Alzheimer’s disease is caused due to progressive disorder of brain. First nerve cells will fail in some areas of brain and it leads permanent loss of memory and death of the person. There is no cure for this Alzheimer’s disease. So as this disease is related to brain and memory loss more care and attention should be taken towards our loved ones. To give effective care to Alzheimer’s we should know about Alzheimer’s disease completely. We get more information about Alzheimer’s disease from the Alzheimer’s organizations and from the doctor and from the Internet also we can know.
Caring for someone with Alzheimer’s disease (AD) involves a significant amount of time and energy. It is painful to watch someone you love become less able and finally unable to care for him – or herself.
The responsibility and work involved can be rewarding, but it also creates stress. Caregivers are often referred to as the hidden victims of the disease. Too often caregivers don’t recognize their own needs. Taking care of yourself will help you be a better caregiver.
Suggestions for caregivers
Alzheimer’s will be sometimes frightening so persons who are around them and who are taking care of them should be patient. There are many care homes, which are especially made for Alzheimer’s. In Alzheimer’s care homes specially trained nurses and doctors will be there who will take of them every day. There will be separate rooms for them. If we want to take care of our loved one at home then we should make time adjustments. We should be always with them. We should keep things like knives, stove, etc away from them. As Alzheimer’s mood changes rapidly. They will try to cut their hands from knives, etc. They will be in depression, anxiety, and anger suddenly without any reason.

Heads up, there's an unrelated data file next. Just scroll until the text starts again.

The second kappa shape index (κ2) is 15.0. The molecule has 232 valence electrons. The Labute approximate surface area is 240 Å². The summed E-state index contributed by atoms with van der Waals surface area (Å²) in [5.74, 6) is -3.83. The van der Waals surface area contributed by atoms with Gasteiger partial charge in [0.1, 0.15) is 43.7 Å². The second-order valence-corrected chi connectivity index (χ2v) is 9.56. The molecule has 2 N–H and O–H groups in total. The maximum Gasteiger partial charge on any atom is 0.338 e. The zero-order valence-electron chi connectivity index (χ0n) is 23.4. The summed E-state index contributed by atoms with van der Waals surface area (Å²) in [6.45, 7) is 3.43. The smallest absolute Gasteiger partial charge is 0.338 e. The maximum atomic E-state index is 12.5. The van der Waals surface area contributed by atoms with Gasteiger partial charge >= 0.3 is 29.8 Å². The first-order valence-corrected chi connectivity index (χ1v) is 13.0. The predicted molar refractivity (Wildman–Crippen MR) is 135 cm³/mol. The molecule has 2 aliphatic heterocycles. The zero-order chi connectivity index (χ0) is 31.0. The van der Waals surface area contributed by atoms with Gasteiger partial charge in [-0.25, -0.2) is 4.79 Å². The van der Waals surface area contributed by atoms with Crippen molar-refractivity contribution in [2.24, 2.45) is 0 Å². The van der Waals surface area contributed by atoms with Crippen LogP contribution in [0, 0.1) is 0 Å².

Caregivers should know about the symptoms of this Alzheimer’s disease. Some of the symptoms are memory loss, loss of initiative, forgetting names of friends and relatives, forgetting things happened just now, wandering in nights, poor in making judgments, etc.
Alzheimer’s caregiving is not a temporary condition. It is a way of life, and former caregivers should be recognized for their skills.
Problems for caregivers
Regardless of age, for the person caring for a spouse or loved one with Alzheimer’s, the changes caused by the disease take a heavy toll, both physically and mentally. According to the National Institute on Aging (NIA), this stress felt by the caregiver can manifest itself in a number of ways:
- Caregivers may find themselves angry at the person with Alzheimer’s, then angry at themselves for feeling this way.
- They may be experiencing anxiety or irritability.
- They may withdraw from friends and family, even though this is a time when support from friends and family is especially important.
- They may be exhausted, yet unable to sleep.
In addition, the Alzheimer’s Association says caregivers may develop depression or anxiety over changing roles and duties, as the partner with Alzheimer’s may no longer be able to do household or financial chores for which they were once responsible. There can also be an overwhelming feeling of aloneness.